1 ½ pounds cream cheese, at room temperature

¾ cup PLUS 2 tablespoons granulated sugar

3 eggs, at room temperature

1 teaspoon finely grated lemon zest (I used a Microplane rasp-style grater)

3 tablespoons freshly squeezed lemon juice (about 1 lemon)

1 teaspoon vanilla extract

Topping:

¾ cup sour cream

¼ cup granulated sugar

1 teaspoon finely grated lemon zest

1 tablespoon freshly squeezed lemon juice

½ teaspoon vanilla extract

Heat oven to 350 degrees. If desired, line the bottom of a 9-inch springform pan with parchment paper.

In a medium bowl, stir together the graham cracker crumbs, sugar (if using) and melted butter until crumbs are evenly moistened. Press crumb mixture into the bottom of a 9-inch springform pan. Freeze until firm. Or bake 8 minutes. Set aside.

In a stand mixer fitted with the paddle attachment, beat the cream cheese until smooth and creamy, scraping paddle and sides of bowl with a rubber spatula occasionally. With the mixer running on medium-low, gradually add the sugar. Once all of the sugar has been added, beat 3 minutes on medium-high. Reduce speed to low and add the eggs, one at a time, mixing just until incorporated between each addition. Stir in lemon zest, juice and vanilla.

Pour batter over the prepared crust, smoothing with a rubber spatula. Bake on center rack for 45 minutes or until edges are beginning to brown and center is jiggly. Remove cake from oven. Leave oven on. Let cake cool on a wire rack for 10 minutes. The center will sink slightly.

In a small bowl, stir together the sour cream, sugar, lemon zest and juice and the vanilla. Pour over center of cheesecake, using a rubber spatula to spread the topping to within ¾ inch of the edges. Return pan to oven and bake 5 minutes more.

Let cool in pan on a wire rack for 2 hours or until completely cool. Cover with plastic wrap and refrigerate for at least 6 hours before serving.

Make 10 to 12 servings.

Recipe adapted from The Cheesecake Bible, second edition by George Geary

Dulce de Leche Buttermilk Cheesecake

¼ cup butter

1 ½ cups graham cracker crumbs

1 ½ pounds cream cheese, at room temperature

½ cup sugar

3 eggs, at room temperature

¼ cup buttermilk

1 (14-ounce) can dulce de leche OR 1 ¼ cups homemade dulce de leche, divided use

⅛ to ¼ teaspoon ground cinnamon

To make the crust: Melt the butter and combine it with the graham cracker crumbs. Press the crumbs into the bottom of a 9- or 10-inch springform pan, shaping the crumbs up and around the sides of the pan to create a crust. Wrap bottom of pan in foil or use a silicone cheesecake wrap. Set the pan in a large roasting pan.

Heat oven to 350 degrees.

To make the filling: Use a mixer to whip the cream cheese and sugar in a large bowl for 5 minutes, or until fluffy. Add the eggs, buttermilk, half of the dulce de leche and the cinnamon; mix lightly until just blended. Be careful not to overmix.

Pour the filling into the crust. Pour hot water into the roasting pan to come halfway up the sides of the springform pan. Transfer the roasting pan to the oven and bake the cake for 1 hour or until just set. Cool completely at room temperature. Spread remaining dulce de leche over top. Refrigerate until well chilled, at least 6 hours, before serving.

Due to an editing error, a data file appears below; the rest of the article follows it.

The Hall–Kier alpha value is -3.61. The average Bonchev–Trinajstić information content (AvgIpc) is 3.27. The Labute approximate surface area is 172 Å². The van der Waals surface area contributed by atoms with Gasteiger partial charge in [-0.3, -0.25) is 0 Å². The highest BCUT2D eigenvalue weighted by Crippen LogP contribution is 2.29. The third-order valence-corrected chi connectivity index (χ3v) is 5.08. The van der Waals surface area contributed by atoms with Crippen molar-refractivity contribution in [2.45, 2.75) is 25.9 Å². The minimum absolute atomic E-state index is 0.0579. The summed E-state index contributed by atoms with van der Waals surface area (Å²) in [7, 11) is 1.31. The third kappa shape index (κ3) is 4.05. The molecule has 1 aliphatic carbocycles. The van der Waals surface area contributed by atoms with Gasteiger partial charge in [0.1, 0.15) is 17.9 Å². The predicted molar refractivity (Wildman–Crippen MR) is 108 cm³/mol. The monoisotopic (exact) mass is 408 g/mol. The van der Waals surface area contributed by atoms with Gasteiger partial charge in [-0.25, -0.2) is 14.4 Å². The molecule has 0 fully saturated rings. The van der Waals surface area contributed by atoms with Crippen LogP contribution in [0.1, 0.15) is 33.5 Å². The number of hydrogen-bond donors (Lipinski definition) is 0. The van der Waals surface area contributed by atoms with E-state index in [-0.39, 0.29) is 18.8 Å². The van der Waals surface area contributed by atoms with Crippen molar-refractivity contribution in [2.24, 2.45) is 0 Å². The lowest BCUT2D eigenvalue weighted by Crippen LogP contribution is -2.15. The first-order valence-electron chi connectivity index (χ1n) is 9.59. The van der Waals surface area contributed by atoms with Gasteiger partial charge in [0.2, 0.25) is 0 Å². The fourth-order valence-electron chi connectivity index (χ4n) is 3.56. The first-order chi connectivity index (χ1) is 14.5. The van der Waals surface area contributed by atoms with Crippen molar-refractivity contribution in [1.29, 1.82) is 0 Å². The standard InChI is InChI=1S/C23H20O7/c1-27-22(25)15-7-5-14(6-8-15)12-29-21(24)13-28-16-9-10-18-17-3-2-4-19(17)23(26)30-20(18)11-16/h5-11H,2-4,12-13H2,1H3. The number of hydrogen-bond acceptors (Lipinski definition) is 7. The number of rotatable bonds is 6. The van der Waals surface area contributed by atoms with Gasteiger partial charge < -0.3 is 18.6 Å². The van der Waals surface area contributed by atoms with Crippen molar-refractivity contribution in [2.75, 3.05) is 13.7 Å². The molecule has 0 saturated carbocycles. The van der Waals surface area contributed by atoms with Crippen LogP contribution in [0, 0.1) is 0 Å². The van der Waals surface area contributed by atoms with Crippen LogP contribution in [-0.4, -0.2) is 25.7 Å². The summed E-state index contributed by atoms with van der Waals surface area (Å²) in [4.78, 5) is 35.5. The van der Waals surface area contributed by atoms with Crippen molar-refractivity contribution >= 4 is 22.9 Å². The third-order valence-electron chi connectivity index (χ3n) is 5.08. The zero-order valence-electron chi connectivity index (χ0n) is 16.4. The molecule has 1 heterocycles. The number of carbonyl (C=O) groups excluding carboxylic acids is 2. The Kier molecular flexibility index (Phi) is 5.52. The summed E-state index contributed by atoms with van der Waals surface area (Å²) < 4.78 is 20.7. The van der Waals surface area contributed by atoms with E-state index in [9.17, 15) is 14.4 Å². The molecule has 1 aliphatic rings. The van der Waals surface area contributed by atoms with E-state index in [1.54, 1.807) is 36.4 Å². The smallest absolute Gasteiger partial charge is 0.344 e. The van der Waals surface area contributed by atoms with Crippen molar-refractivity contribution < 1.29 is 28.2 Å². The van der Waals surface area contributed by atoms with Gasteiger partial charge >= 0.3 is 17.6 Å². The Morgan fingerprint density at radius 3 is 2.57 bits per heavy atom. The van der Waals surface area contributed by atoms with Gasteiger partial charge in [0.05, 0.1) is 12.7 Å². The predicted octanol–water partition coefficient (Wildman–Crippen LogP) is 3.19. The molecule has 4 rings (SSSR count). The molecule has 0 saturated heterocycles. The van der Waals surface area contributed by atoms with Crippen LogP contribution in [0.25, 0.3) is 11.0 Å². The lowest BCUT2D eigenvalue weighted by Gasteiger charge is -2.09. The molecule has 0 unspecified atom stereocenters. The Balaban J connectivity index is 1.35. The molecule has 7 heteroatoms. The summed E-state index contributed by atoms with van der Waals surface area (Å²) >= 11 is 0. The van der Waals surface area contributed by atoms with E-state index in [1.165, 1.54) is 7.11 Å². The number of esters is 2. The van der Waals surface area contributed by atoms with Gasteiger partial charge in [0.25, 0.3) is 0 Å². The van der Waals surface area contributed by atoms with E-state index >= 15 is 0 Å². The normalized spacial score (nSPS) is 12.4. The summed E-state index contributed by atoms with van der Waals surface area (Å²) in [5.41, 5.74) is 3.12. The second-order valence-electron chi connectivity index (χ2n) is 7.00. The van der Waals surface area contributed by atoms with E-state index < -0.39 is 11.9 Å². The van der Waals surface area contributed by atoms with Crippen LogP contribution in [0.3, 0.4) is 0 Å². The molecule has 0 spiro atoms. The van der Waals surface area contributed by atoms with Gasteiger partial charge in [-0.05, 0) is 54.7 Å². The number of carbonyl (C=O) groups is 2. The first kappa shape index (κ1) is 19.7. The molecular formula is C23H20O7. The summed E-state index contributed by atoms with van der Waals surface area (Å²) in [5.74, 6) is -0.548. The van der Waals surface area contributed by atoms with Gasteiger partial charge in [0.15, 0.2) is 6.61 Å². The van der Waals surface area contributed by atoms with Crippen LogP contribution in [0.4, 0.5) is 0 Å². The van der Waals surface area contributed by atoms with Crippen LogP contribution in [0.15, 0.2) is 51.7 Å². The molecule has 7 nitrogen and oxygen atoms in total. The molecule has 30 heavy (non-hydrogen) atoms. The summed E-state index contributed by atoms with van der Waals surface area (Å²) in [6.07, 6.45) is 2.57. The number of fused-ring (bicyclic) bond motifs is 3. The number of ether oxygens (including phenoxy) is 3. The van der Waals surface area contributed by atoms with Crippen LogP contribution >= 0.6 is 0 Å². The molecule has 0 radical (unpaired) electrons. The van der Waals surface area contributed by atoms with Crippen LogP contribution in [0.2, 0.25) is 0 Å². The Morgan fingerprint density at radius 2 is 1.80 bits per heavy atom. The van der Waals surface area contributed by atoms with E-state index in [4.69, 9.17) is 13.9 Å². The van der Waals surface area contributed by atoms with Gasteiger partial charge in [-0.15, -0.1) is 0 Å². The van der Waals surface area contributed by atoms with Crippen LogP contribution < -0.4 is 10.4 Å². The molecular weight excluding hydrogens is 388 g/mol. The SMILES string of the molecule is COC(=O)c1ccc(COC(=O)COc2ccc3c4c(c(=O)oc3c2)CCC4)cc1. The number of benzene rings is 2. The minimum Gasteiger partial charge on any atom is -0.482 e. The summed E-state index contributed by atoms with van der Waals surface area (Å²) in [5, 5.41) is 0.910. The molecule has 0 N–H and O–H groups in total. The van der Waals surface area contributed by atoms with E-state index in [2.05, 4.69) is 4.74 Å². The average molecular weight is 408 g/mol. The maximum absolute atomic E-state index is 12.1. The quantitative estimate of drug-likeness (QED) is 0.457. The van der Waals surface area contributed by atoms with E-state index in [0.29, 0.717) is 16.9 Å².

Recipe adapted from The Animal Farm Cookbook by Diane St. Clair

Cherry Swirl Cheesecake is a variation of Citrus Swirl Cheesecake. Photo by Mitchell Pe Masilun
Cherry Swirl Cheesecake is a variation of Citrus Swirl Cheesecake. Photo by Mitchell Pe Masilun

Citrus Swirl Cheesecake

1 ½ to 1 ¾ cups lemon cookie crumbs

4 tablespoons melted butter

1 ½ pounds cream cheese, at room temperature

1 cup granulated sugar

3 eggs, at room temperature

¾ cup sour cream

1 teaspoon lemon zest

2 teaspoons vanilla extract

1 to 1 ½ cups Orange Curd (recipe follows)

Heat oven to 350 degrees. Have ready a kettle of boiling water. If desired, line the bottom of a 9-inch springform pan with parchment paper. Wrap the bottom of the pan in foil or use a silicone cheesecake wrap.

In a medium bowl, stir together the cookie crumbs and melted butter until crumbs are evenly moistened. Press crumb mixture into the bottom of a 9-inch springform pan. Freeze until firm. Or bake 8 minutes. Set aside.

In a stand mixer fitted with the paddle attachment, beat the cream cheese until smooth and creamy, scraping paddle and sides of bowl with a rubber spatula occasionally. With the mixer running on medium-low, gradually add the sugar. Once all of the sugar has been added, beat 3 minutes on medium-high. Add the eggs, one at a time, mixing just until incorporated between each addition. Add the sour cream, lemon zest and vanilla extract. Scrape down sides of bowl and mix again to incorporate.

Place the foil-wrapped pan in a large roasting pan. Carefully spoon ⅔ of the batter over the crust. Spoon ⅔ of the orange curd over the batter and spread evenly. Cover the curd with the remaining batter and drizzle the remaining curd over the top of the filling. Using the tip of a butter knife, swirl curd into filling to create a marble effect. Pour the boiling-hot water into the roasting pan, adding enough water to come halfway up the sides of the baking pan. Carefully transfer roasting pan to oven.